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Vector Grind Fixture

Joined
Jan 7, 2012
Messages
192
Likes
886
Location
Davison, Michigan
Website
jpseyfried.com
Thanks Bill! His video shows me that the fixture is a lot more versatile than I thought. I like the way it is able to sharpen a SRG, but now it looks like I will want to get that thimble tool too. I know others will say that they can sharpen the SRG by hand with one are tied behind their back (and other tools). More power to them; I like the aid of fixtures or jigs and spending more time on turning!
 
Joined
Nov 26, 2009
Messages
767
Likes
669
Location
Rockingham, Virginia
I’ve had my positions scribed on my Wolverine arms, like he mentioned for years. When my new CBN wheels arrive and I put my Rikon grinder in service, along with my new Wolverine system, I’m going to put scribe lines on it as well. The only thing I need to make sure I do is to measure the height of the Rikon 1hp grinder vs, the Steel City 3/4 hp grinder I am currently using. I do have the Raptor set up templates, so I have more than one way to make the angle adjustments for set up. I’m getting a new 180 grit wheel, and a 600 grit. Supposed to be shipped on or near Jan. 15th.
 
Joined
Nov 4, 2018
Messages
414
Likes
269
Location
Penrose, NC
I tried the scribing of the Wolverine support arms, but - it did not give me an exact return to the distance I had before, without a lot of fiddling and fidgeting. So, I bought some extra support arms and added a stop collar to each one. Then each arm is painted with a color that corresponds to the color of electrical tape wrapped on the ferrule or steel where the steel is set into the handle.

I just ordered the Vector grind fixture and am curious as to how I can get an exact point -of-return...I am considering drilling a small hole at the locations needed, and using an Allen wrench to drop in the hole for a "stop". Make sense?
 
Joined
Jun 6, 2018
Messages
1,280
Likes
565
Location
La Grange, IL
Personally, I like the idea of using a length of aluminum angle or split PVC pipe to mark the distance for the v arm pull out. It's cheap, easy to label in detail and repeatable. It doesn't decrease the resale value, either. And if I were to change grinders, they are easy enough to remake.
 
Joined
Aug 14, 2007
Messages
3,704
Likes
1,353
Location
Eugene, OR
I would be using cheater sticks if I had this set up. Slide the rest up to which ever stick you are using, and grind. Exactly repeatable every single time. You may need to have different sets for different grinders, but no having to mess with it every time to get it exactly correct.

robo hippy
 
Joined
Feb 20, 2013
Messages
422
Likes
783
Location
Hillsborough, NJ
I use a Wolverine system. No need to split the PVC pipe ( a smaller ID can be used) - just put it into the pocket and butt the other end against the tubular frame. For the Vector system you can drill a hole in the PVC for a glued in pin to register onto the plate and butt the other end against the frame. Much more accurate than scribing or drawing lines on the tube. This has all been discussed before if you do a search.
 
Joined
Feb 6, 2010
Messages
2,138
Likes
1,000
Location
Brandon, MS
Personally, I like the idea of using a length of aluminum angle or split PVC pipe to mark the distance for the v arm pull out. It's cheap, easy to label in detail and repeatable. It doesn't decrease the resale value, either. And if I were to change grinders, they are easy enough to remake.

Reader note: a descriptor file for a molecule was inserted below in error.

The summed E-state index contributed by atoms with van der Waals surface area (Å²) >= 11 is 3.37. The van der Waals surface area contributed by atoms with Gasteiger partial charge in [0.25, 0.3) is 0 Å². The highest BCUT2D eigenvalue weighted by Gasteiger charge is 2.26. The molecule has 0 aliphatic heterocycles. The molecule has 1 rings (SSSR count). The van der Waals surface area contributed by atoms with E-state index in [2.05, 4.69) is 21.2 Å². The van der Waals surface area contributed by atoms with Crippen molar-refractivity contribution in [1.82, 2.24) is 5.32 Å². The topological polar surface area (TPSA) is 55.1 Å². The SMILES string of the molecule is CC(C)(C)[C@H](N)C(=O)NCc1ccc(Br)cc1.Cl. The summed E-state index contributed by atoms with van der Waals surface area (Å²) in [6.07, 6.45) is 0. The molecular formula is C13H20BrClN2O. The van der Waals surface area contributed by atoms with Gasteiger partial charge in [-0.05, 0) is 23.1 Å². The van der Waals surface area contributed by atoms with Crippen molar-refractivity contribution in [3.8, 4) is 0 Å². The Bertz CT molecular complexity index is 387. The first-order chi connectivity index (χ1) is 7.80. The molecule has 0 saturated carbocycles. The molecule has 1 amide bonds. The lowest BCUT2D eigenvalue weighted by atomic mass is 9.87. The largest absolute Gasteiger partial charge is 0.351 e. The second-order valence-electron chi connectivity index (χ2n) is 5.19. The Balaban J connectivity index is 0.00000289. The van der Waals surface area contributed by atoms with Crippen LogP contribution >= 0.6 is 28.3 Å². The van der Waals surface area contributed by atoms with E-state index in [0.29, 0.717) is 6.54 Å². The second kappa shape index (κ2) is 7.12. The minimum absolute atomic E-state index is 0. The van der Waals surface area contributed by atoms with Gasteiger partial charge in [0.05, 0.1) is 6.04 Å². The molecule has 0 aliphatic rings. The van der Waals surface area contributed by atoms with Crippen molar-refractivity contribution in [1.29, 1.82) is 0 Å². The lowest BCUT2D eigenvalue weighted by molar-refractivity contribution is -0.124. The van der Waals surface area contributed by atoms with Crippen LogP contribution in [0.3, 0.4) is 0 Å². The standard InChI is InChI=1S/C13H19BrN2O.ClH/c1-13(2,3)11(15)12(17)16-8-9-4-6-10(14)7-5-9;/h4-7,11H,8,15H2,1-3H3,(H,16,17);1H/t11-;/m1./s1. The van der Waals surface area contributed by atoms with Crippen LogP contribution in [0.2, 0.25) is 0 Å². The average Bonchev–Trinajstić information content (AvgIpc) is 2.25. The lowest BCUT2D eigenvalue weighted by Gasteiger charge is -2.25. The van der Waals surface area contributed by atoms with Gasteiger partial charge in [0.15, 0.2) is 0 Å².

This is the method I use. I painted the split PVC and wrote on it the gouges it is for. When in use this piece is locked in place so I can easily tell what the arm is set for.
 
Joined
Nov 4, 2018
Messages
414
Likes
269
Location
Penrose, NC
All good points. No need to drill the Vector arms. I can make PVC "story sticks" easily enough. Story poles are what we used to make when building furniture or cabinet work that required many repetitive measurements....
 
Joined
Aug 14, 2007
Messages
3,704
Likes
1,353
Location
Eugene, OR
I am not really familiar with the vector grind set up. My question about it is does it do anything that I can't do as a platform sharpener?

robo hippy
 
Joined
Aug 14, 2009
Messages
1,260
Likes
562
Location
Peoria, Illinois
JoHannes used nothing for decades besides his hands and body along with a platform, so yes you don't NEED a vector platform. But the amount of twist and push to get that thin facet at the flute is incredibly hard to learn by hand. The vector platform does it in seconds with very little learning curve. With this grind it is jaw dropping just how flat you can keep the flute and run down the inside of a bowl. I bought two of his gouges at a demo and ended up putting them on a shelf. I just could not duplicate his movement. Now It takes seconds to touch up the bevel.
 
Joined
Apr 20, 2006
Messages
780
Likes
456
Location
Erie, PA
Plus the fact for the ordinary turner that cannot really free hand grind the fixture allows you to sharpen that gouge as long as you have a 1/2" of flute left. Now with his added pieces it's even better.
 

Dennis J Gooding

Beta Tester
Beta Tester
Joined
Apr 10, 2010
Messages
723
Likes
610
Location
Grants Pass, Oregon
I also use split pieces of PVC pipe marked to show the nose angle. The advantage of the split pipe is that it can remain on the bar until you want to change the angle and gives instant indication of the current setting.

Another tip: If you are using CBN wheels on both ends of the grinder (which will maintain a constant diameter), take the time to adjust the positions of the varigrind bases relative to the wheels such that any given PVC gauge produces the same nose angle for both wheels. This halves the number of PVC sections needed.
 
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